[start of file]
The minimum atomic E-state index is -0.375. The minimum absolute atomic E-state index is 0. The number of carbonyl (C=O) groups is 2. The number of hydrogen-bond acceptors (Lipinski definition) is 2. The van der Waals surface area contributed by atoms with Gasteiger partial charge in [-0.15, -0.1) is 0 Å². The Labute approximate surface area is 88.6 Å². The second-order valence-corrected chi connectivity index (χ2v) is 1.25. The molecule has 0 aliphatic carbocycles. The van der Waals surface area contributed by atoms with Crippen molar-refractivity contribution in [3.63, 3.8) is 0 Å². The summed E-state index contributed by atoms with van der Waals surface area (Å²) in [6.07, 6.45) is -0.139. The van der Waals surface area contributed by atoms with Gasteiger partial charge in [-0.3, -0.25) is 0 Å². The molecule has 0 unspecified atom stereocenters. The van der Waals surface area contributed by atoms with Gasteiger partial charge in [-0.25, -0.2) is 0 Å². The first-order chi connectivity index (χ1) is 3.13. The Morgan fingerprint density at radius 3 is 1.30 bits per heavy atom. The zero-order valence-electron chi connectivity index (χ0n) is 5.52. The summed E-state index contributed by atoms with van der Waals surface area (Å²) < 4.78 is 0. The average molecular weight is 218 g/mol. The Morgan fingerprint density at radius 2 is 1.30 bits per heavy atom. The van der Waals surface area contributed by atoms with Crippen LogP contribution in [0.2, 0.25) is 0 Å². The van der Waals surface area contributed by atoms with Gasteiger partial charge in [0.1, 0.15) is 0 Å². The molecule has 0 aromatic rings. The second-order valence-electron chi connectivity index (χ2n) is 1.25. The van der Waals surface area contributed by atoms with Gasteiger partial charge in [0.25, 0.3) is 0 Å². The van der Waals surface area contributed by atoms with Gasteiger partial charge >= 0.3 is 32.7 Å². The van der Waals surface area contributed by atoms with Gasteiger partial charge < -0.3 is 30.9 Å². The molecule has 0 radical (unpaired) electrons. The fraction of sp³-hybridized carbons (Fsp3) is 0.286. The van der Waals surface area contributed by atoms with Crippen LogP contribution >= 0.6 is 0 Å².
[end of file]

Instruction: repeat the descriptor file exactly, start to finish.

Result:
The minimum atomic E-state index is -0.375. The minimum absolute atomic E-state index is 0. The number of carbonyl (C=O) groups is 2. The number of hydrogen-bond acceptors (Lipinski definition) is 2. The van der Waals surface area contributed by atoms with Gasteiger partial charge in [-0.15, -0.1) is 0 Å². The Labute approximate surface area is 88.6 Å². The second-order valence-corrected chi connectivity index (χ2v) is 1.25. The molecule has 0 aliphatic carbocycles. The van der Waals surface area contributed by atoms with Crippen molar-refractivity contribution in [3.63, 3.8) is 0 Å². The summed E-state index contributed by atoms with van der Waals surface area (Å²) in [6.07, 6.45) is -0.139. The van der Waals surface area contributed by atoms with Gasteiger partial charge in [-0.3, -0.25) is 0 Å². The molecule has 0 unspecified atom stereocenters. The van der Waals surface area contributed by atoms with Gasteiger partial charge in [-0.25, -0.2) is 0 Å². The first-order chi connectivity index (χ1) is 3.13. The Morgan fingerprint density at radius 3 is 1.30 bits per heavy atom. The zero-order valence-electron chi connectivity index (χ0n) is 5.52. The summed E-state index contributed by atoms with van der Waals surface area (Å²) < 4.78 is 0. The average molecular weight is 218 g/mol. The Morgan fingerprint density at radius 2 is 1.30 bits per heavy atom. The van der Waals surface area contributed by atoms with Crippen LogP contribution in [0.2, 0.25) is 0 Å². The van der Waals surface area contributed by atoms with Gasteiger partial charge in [0.1, 0.15) is 0 Å². The molecule has 0 aromatic rings. The second-order valence-electron chi connectivity index (χ2n) is 1.25. The van der Waals surface area contributed by atoms with Gasteiger partial charge in [0.25, 0.3) is 0 Å². The van der Waals surface area contributed by atoms with Gasteiger partial charge >= 0.3 is 32.7 Å². The van der Waals surface area contributed by atoms with Gasteiger partial charge < -0.3 is 30.9 Å². The molecule has 0 radical (unpaired) electrons. The fraction of sp³-hybridized carbons (Fsp3) is 0.286. The van der Waals surface area contributed by atoms with Crippen LogP contribution >= 0.6 is 0 Å².